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Homework Help: Phase of a complex EM-wave

  1. Mar 9, 2012 #1
    1. The problem statement, all variables and given/known data

    My lecturer today mentioned today that the imaginary part of an EM-wave gives the phase of it. I can't quite understand this statement, considering the imginary part of an EM-wave is not something we can measure. Was he right?

    Thanks in advance.

    Best regards,
  2. jcsd
  3. Mar 9, 2012 #2


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    Hi Niles! :smile:
    Yes, "the imaginary part" and "ei(phase)" are synonymous.
    Yes we can … think fringes etc. :wink:
  4. Mar 9, 2012 #3
    Hi, thanks for answering. When I hear phase, then I associate it with θ in
    E = E_0e^{i(\omega t + \theta)}
    With this definition of the phase, then I guess the imaginary part of E cannot be regarded as the phase?
  5. Mar 9, 2012 #4


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    "gives" is ambiguous in this context. I would give your instructor the benefit of the doubt. Perhaps a more thorough/complete statement would be:
    The comparison of the imaginary part to the real part gives the phase as
    Code (Text):

    phase = arctan( Im{amplitude} / Re{amplitude})
    The imaginary part can't be measured directly in the sense of comparison to a real-valued standard, of course, but it does have physical consequences. It is not so much measureable as formal: something that allows you to frame the wave propagation in a beautifully elegant formalism (that has more profound consequences in quantum theory).
  6. Mar 10, 2012 #5


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    Hi Niles! :smile:
    yes, that's really the phase difference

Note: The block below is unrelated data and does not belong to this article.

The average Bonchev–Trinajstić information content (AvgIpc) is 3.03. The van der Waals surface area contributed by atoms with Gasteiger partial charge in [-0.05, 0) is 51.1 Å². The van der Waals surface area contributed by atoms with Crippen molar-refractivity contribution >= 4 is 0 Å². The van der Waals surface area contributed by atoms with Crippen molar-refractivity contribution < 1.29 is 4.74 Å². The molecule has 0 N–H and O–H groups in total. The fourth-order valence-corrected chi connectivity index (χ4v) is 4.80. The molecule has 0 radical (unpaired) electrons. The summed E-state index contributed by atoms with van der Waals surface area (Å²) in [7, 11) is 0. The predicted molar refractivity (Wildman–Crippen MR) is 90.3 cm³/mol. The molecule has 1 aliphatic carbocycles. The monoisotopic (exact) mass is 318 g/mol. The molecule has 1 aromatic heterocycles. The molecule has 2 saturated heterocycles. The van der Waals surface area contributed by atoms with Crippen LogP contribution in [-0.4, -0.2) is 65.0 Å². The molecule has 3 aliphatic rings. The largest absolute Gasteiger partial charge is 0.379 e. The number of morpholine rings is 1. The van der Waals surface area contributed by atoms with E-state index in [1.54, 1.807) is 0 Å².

the difference between the phase of that and of [itex]E = E_0e^{i\omega t}[/itex] …

    but we shorten "phase difference" to "phase" in the same way as eg we often shorten "height difference" to "height" :wink:
  7. Mar 12, 2012 #6
    To be more precise, the imaginary part is uniquely determined by the real part through a Hilbert transform, and they form something called a complex analytic signal that is equivalent but easier to work with. So yes you can measure the imag part, but only indirectly.
  8. Mar 12, 2012 #7
    Thanks! So I guess my professor wasn't 100% right when saying that hte phase difference θ is merely the imaginary part of the EM-wave (see Turin's answer).

    Great, thanks. I guess you are referring to the Kramers-Kronig relations?

    Thanks for that, that cleared things for me!
  9. Mar 12, 2012 #8
    I was convinced that Kramers-Kronig relations are closely related, but are not the same as Hilbert transforms, but I don't know what the subtle difference is. In this situation, I think Hilbert transform is more appropriate, since we're only looking at the real t axis, not the complex z=iwt plane.
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